The time has finally come. The distant shores of Caledonia are calling you home, possibly for the first time or perhaps for a return visit. This page is a collaborative effort of Camerons and Scots worldwide, listing "Cameron" sites of interest, general Scottish sites, "where to stay" and also tips for your visit. To submit information for consideration please E-mail Clan Cameron Online - we are always looking for suggestions!
Please note: Some of the following opinions have been gathered from Scots across the Internet and do not necessarily constitute an endorsement by the Clan Cameron Association. We heartily thank all of those who have contributed content!
CAMERON POINTS OF INTEREST IN SCOTLAND
ACHNACARRY: The hereditary home of the Camerons of Lochiel and also the home to the Clan Cameron Museum is a "must see" in the Lochaber area of the Scottish Highlands. If you are anywhere near Fort William then Achnacarry should be a "must see" on your itinerary. Please note: If you are interested in visiting with Lochiel while at Achnacarry, you must write in advance.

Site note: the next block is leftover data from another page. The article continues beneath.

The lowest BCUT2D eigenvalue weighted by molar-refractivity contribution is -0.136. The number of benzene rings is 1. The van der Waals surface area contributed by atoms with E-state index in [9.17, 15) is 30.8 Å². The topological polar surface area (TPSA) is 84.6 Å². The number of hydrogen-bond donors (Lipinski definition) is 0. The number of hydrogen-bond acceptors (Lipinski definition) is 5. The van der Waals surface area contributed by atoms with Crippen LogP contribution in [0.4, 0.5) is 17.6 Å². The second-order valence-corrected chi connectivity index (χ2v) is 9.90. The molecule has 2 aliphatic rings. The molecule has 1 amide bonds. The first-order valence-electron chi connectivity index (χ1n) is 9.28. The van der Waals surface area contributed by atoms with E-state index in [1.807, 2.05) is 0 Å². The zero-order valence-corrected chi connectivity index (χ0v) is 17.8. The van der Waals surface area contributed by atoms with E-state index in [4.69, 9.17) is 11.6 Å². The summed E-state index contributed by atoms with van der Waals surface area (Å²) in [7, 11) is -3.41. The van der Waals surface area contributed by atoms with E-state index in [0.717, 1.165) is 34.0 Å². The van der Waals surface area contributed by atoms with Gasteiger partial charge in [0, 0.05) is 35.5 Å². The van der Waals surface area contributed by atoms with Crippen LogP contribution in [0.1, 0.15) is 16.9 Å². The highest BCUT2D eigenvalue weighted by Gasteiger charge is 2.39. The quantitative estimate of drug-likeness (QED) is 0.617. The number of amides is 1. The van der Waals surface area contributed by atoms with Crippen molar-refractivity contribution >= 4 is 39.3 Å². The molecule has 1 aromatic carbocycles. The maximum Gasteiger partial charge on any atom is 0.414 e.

ARBROATH ABBEY: The site where a Cameron signed the Scottish "Declaration of Independence," the Declaration of Arbroath on April 6, 1320. You can stand on the very spot where it was signed; a very moving experience!
BANNOCKBURN: The men of Clan Cameron took the field at Bannockburn in support of King Robert the Bruce against the forces of King Edward II of England. "You have bled with Wallace, now bleed with me!"
BANQUO'S WALK: A level path or road lined with beech trees leading North from Torcastle. Said to be a favorite walk of Banquo and frequented by his ghost. See: Torcastle for additional information as to how you can locate this point of interest.